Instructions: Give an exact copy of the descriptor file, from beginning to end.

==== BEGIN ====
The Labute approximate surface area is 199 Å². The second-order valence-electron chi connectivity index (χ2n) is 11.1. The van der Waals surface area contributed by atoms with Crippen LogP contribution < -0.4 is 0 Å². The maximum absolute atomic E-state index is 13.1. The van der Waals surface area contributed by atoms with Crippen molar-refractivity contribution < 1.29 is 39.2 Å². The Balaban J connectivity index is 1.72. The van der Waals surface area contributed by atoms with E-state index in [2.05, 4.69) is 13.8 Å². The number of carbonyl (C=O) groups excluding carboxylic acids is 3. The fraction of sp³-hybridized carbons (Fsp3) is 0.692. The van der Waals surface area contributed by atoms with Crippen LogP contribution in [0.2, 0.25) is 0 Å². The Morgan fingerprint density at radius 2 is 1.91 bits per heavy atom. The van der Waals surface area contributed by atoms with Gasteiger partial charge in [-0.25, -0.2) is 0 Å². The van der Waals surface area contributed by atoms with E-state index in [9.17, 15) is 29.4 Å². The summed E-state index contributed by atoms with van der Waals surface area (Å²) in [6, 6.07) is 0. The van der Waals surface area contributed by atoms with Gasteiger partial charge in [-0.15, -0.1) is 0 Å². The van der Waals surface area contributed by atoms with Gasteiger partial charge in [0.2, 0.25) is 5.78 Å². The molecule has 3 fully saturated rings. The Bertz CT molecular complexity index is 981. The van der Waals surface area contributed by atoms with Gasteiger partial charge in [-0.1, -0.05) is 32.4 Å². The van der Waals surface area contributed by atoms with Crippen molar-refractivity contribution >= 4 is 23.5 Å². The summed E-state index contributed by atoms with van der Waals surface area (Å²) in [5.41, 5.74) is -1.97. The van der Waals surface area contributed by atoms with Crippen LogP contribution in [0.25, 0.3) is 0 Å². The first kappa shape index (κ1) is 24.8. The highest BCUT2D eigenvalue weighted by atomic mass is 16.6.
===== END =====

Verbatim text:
The Labute approximate surface area is 199 Å². The second-order valence-electron chi connectivity index (χ2n) is 11.1. The van der Waals surface area contributed by atoms with Crippen LogP contribution < -0.4 is 0 Å². The maximum absolute atomic E-state index is 13.1. The van der Waals surface area contributed by atoms with Crippen molar-refractivity contribution < 1.29 is 39.2 Å². The Balaban J connectivity index is 1.72. The van der Waals surface area contributed by atoms with E-state index in [2.05, 4.69) is 13.8 Å². The number of carbonyl (C=O) groups excluding carboxylic acids is 3. The fraction of sp³-hybridized carbons (Fsp3) is 0.692. The van der Waals surface area contributed by atoms with Crippen LogP contribution in [0.2, 0.25) is 0 Å². The Morgan fingerprint density at radius 2 is 1.91 bits per heavy atom. The van der Waals surface area contributed by atoms with Gasteiger partial charge in [-0.25, -0.2) is 0 Å². The van der Waals surface area contributed by atoms with E-state index in [9.17, 15) is 29.4 Å². The summed E-state index contributed by atoms with van der Waals surface area (Å²) in [6, 6.07) is 0. The van der Waals surface area contributed by atoms with Gasteiger partial charge in [-0.15, -0.1) is 0 Å². The van der Waals surface area contributed by atoms with Gasteiger partial charge in [0.2, 0.25) is 5.78 Å². The molecule has 3 fully saturated rings. The Bertz CT molecular complexity index is 981. The van der Waals surface area contributed by atoms with Gasteiger partial charge in [-0.1, -0.05) is 32.4 Å². The van der Waals surface area contributed by atoms with Crippen molar-refractivity contribution >= 4 is 23.5 Å². The summed E-state index contributed by atoms with van der Waals surface area (Å²) in [5.41, 5.74) is -1.97. The van der Waals surface area contributed by atoms with Crippen LogP contribution in [0.25, 0.3) is 0 Å². The first kappa shape index (κ1) is 24.8. The highest BCUT2D eigenvalue weighted by atomic mass is 16.6.